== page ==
A few weeks ago, I attended some follow-up appointments at Mass General Hospital (MGH) in an effort to identify allergies that may be triggering an inflammatory response in my body. In other words, #JustSayNoToKetones, random fevers, crappy BGs, and the typical symptoms of a type 1 diabetic’s response to the dreaded “normal person sick” (NPS). A WordPress glitch is not allowing me to link to content tonight, but the background to my MGH visit can be found by searching for the blog post “Sleuthing” on verylightnosugar.com.
In April, a scratch test confirmed what we already knew. I am allergic to the following culprits. Do not let their pleading-innocent faces fool you in their mugshots!
’16 Bonnie & Clyde
Scratch test and shoe game
We scheduled more intensive allergy patch testing in June, in which potential household irritants are temporarily placed on the skin to elicit reactions and identify allergy triggers. I visited MGH on Tuesday, Thursday, and Friday, logging hundreds of miles on my car and refreshing my memory on just how difficult Boston traffic is in the summer. I averaged 2 hours on the way there and 3 hours on the way back to Rhode Island due to traffic.
On Tuesday, a nurse placed the patches on my back. She carefully explained each step in order to keep me calm and informed.
“Now I am going to clean the area… Now I am going to dry off the area… Now I am going to place the patch. It’s like a big sticker… Now I am going to secure the sites with tape… Now I am going to draw around the sites with marker so we can track the reactions and the locations… You may feel a little itchy… Do not get the sites wet or super sweaty… Try not to scratch so we can examine things clearly when you come in again… Call us with any problems…”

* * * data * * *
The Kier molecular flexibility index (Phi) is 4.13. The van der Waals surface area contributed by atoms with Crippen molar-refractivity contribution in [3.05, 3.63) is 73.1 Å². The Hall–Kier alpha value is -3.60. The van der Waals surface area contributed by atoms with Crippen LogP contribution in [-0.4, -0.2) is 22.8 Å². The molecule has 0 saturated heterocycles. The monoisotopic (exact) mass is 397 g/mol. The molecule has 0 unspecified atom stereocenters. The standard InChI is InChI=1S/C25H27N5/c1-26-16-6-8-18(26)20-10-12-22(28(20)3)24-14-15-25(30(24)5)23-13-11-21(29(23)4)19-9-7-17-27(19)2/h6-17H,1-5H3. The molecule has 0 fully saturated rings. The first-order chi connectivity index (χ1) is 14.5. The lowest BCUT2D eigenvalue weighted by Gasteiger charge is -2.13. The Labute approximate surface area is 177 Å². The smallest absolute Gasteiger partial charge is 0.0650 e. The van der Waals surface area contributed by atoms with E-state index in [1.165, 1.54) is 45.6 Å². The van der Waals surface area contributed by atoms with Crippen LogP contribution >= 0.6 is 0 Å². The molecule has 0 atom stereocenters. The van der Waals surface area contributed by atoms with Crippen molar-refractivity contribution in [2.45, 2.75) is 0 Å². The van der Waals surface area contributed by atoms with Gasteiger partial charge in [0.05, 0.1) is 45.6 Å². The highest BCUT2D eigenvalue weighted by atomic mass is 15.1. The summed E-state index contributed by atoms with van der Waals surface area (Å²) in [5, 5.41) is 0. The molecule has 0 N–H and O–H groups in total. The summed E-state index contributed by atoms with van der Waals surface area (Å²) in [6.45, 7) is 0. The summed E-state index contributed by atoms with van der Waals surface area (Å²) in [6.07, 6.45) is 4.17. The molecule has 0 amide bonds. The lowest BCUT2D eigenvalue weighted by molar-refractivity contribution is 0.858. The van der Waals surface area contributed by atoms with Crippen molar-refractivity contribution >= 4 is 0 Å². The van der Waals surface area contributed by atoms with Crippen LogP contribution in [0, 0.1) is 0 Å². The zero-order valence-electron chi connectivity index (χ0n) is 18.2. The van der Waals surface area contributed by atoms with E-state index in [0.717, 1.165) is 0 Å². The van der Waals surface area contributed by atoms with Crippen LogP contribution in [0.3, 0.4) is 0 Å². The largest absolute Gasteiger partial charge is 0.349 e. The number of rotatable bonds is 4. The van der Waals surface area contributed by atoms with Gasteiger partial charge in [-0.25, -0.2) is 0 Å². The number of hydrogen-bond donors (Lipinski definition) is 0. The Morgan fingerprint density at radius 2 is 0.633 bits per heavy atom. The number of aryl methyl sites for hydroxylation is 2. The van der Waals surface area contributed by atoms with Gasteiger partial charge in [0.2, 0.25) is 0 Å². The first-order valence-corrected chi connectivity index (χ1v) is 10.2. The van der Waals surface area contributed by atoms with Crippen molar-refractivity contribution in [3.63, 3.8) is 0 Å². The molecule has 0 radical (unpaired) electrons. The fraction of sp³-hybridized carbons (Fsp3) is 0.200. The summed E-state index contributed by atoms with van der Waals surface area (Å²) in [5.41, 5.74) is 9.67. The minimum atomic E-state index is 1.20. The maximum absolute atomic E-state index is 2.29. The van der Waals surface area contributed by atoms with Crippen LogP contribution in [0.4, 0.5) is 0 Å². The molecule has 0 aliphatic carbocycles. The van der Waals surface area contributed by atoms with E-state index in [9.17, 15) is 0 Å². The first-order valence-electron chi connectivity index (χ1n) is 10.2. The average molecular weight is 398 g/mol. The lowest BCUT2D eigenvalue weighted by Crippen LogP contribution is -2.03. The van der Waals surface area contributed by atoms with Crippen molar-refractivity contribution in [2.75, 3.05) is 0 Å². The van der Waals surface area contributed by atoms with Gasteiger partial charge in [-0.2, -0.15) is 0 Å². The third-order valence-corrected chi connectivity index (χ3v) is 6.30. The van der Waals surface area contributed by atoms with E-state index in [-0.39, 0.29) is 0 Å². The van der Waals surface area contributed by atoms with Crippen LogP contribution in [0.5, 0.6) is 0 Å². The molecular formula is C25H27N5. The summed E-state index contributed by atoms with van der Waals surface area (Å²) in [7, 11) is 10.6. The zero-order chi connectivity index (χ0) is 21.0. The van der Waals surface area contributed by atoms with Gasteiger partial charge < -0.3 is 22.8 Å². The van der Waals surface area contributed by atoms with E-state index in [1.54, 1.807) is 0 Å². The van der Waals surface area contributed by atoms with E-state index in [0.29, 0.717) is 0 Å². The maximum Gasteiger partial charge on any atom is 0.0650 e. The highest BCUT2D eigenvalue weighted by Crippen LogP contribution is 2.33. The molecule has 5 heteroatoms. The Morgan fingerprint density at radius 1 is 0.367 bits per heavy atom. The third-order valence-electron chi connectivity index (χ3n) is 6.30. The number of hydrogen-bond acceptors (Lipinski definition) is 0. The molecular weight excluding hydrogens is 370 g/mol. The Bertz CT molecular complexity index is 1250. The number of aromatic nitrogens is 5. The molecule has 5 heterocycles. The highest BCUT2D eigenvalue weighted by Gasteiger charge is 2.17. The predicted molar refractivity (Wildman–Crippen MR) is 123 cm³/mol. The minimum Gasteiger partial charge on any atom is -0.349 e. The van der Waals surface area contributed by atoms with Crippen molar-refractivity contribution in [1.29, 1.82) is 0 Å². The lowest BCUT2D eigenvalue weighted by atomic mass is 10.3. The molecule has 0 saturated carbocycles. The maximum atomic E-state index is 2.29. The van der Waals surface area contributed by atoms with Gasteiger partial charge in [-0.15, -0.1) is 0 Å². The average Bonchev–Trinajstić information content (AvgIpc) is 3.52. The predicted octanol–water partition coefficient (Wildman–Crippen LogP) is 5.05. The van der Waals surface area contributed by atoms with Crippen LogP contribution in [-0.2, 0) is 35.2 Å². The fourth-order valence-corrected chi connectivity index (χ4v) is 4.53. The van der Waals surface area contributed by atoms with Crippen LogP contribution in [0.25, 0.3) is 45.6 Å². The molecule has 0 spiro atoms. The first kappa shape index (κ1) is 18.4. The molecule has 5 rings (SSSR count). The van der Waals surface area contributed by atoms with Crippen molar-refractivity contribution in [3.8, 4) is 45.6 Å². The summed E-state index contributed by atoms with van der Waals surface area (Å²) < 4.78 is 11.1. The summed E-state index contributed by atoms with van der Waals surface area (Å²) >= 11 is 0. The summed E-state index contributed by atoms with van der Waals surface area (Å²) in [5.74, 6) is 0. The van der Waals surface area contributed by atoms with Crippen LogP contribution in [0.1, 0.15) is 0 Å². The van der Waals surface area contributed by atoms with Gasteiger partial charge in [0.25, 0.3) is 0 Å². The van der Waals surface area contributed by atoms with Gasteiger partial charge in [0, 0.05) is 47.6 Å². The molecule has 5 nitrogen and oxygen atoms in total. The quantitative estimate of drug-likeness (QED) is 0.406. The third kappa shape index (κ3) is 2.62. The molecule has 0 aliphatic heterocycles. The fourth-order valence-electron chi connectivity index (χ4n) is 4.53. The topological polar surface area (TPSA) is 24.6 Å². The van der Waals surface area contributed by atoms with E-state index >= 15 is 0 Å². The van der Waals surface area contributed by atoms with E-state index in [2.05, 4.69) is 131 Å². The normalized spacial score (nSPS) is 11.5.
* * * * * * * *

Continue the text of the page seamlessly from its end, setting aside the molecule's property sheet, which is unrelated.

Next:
“That’s it? I’m free to go?!”
And off I went for 48 hours of fun.
I’ve always wanted to say that a crocodile, an alligator, a Great White Shark, a mountain lion, or a bear bit me. Seize the day, folks.
The sites were a little itchy, but nothing unbearable. In true diabetes form, my skin was more agitated by the medical tape than anything else. Eventually I could tell that a baseball cap and perfume overload were not going to cut it; I needed to wash my hair without getting my back wet.
The first attempt in the kitchen sink resulted in me inadvertently mopping the floor with my soaking wet hair. I moved on to the shower, my back carefully padded with towels and sweatshirts to avoid contact with water, which would jeopardize the test results. I craned my neck into the stream of water and scrubbed as best I could. The next day resulted in a “hat day” as well, my hair a total Punky Brewster disaster. Shout out to the Betes On Tap crew for sitting next to the smelly girl at happy hour. You are good for the soul. 🙂
On Thursday, I returned to MGH for the patch removal. A nurse gently peeled off the tape and then the patches, always cognizant of how much her patient was flinching in the background. The skin is understandably angry after all of that, so a 20-minute waiting period takes place before the sites are examined to allow the skin to cool down. One of my top ten favorite healthcare interactions of all time resulted: